This gives us a complete OID of This is what you need to put under Object Identifier  for the FirstSnmpTrapProvider, the first expression remains the same as above, but in this case I will start doing automatic recoveries or for the SecondSnmpTrapProvider you need the recovery trap, in this case the second expression changes now to match the first expression “Matches Wildcard *” These examples are for utility failure and recovery of a GE UPS SNMP card using the deltav4 MIB.


Part 1

Part 2

Part 3

39 Replies to “SCOM, SNMP and TRAPS or The Good, the Bad and the Ugly : Part 3”

  1. I ran into a problem where the initial specification changed and I started needing to respond to specific traps in different ways and ignore others. So my plan to have one SNMP trap rule for all my devices didn’t work anymore. I disabled the monitor at the SNMP Network Device level and started creating multiple trap monitors for each individual device type.

  2. Just wanted to say thanks! Of all the websites I have looked at so far your “teach by example” method was by far the best. We’ve only successfully done Part 1 so far and I read through part 2 and 3 and it all at least makes sense to me. now The Wireshark tip was especially insightful! We will be attempting part 2 and 3 this week. Good stuff!

  3. I am glad this is helping, good luck. If you run into trouble or anything isn’t clear let me know and I will try to help out.

  4. I am an intern and the company i am interning at wants to use scom to monitor snmp devices. I have setup your example but it doesnt seem to receive any traps i change values so they are in the alert stage but noting happens.

    Here is a iReasoning MIB value:
    (Temperature of data center)
    Name/OID: Value Type; 71 Integer

    So i would create a Trap detection monitor, i would go through the steps and get to the First Trap Provider.

    object identifier would be:
    parameter would be : /DataItem/SnmpVarBinds/SnmpVarBind[1]/Value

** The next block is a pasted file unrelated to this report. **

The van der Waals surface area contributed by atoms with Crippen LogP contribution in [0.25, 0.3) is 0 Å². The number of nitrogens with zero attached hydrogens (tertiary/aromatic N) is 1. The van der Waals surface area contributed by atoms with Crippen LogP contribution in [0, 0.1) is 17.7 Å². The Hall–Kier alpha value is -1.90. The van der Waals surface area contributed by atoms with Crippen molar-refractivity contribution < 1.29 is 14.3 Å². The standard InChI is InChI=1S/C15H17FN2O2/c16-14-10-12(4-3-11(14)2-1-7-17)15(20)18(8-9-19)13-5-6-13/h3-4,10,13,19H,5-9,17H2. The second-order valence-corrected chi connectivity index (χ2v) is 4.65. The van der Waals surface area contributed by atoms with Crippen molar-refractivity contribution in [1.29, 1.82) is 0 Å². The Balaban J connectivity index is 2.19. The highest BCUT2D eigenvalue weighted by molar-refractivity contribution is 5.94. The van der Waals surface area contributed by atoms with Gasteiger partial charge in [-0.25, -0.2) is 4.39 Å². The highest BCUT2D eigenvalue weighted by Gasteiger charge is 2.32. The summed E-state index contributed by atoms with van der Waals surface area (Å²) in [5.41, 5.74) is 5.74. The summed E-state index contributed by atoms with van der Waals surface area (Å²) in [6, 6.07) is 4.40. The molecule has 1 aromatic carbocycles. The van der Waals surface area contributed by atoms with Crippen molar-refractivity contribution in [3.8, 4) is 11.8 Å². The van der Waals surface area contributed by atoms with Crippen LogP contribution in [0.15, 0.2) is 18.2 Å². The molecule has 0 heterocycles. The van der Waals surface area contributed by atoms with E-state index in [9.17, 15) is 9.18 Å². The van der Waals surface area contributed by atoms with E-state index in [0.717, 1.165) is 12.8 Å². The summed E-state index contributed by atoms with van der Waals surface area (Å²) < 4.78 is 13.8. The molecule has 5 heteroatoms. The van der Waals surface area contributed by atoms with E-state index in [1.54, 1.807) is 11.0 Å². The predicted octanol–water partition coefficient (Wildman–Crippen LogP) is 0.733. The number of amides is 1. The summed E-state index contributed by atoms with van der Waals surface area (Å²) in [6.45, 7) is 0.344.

Operator would be: Greater then
    Value: 75

    object identifier would be:
    parameter would be : /DataItem/SnmpVarBinds/SnmpVarBind[1]/Value
    Operator would be: Less than or equal
    Value: 75

    That should work right? And to test i would just put the values in to the danger zone.

    But for some reason all it ever says is healthly, even if i put the values to where i know the servers are hotter than . So what am i missing?

    Thanks so much!


  5. Never mind everything is working now. I had the wrong server monitoring them.

  6. Well actually it still isn’t this stuff is hard. The probe based stuff is working but the trap based stuff isn’t. Right now we want to setup a printer so i tried setting your collection of all traps example and we pulled a toner cartridge and it didn’t generate a trap. So I am stuck trying to get that to work.

    If you have any ideas let me know.



  7. I am going to continue this in direct email and will post the resolution here when we figure it out.

  8. We have a solution, I am adding a section on multiple detections to the body of the Blog.

  9. I followed your tutorial but stuck at one point: how do you display the monitors in Diagram View? I have created the monitors but I do not see them as healthy/warning/critical under the Diagram View.

  10. I believe the step you are missing is in part one of this series.
    Search for “one thing I believe it lacks is a view in the console”
    There is a small bit of XML you need to add to your new management pack, let me know if I missed what you are looking for.

  11. you can also create a rule targeted to SNMP device and have it capture any trap. Then you can see the OIDs you want. Might be a bit easier than Wireshark for some.

  12. If I understand your comment I believe this is what I was doing in Part 3 Step 4 before the Nov 24th edit. My personal experience is that many SNMP devices are way too chatty when it comes to traps so I had to get more specific. But if you can get away with it it’s way easier.

  13. Good Stuff ! I am just confused between SNMP Probe Based Detection and SNMP trap Based Detection …

  14. Glad to hear you found it useful
    SNMP Traps are defined as Asynchronous notification from agent to manager. This means that as events happen on the device alerts are sent to your management agent.
    On the other side with Probe Based detection your management agent connects to the device and gets the value at that time
    If you consider a UPS with trap based detection if the UPS goes to battery for 10 seconds you will get an alert, with probe based you will only get an alert if the probe is sent at that time. If you are only polling every 5 minutes your chances are not very good.
    At the same time probe based is really the only way to go if you are trying to gather historical data to plot on a chart, but probe based does load your management station as well.
    They both have their place in your solution.
    If you have anything more specific you are looking for let me know.

  15. Can someone clarify – can a device’s SNMP trap destination be set to a SCOM Gateway so the alert ends up in the Management Group the other side of the firewall?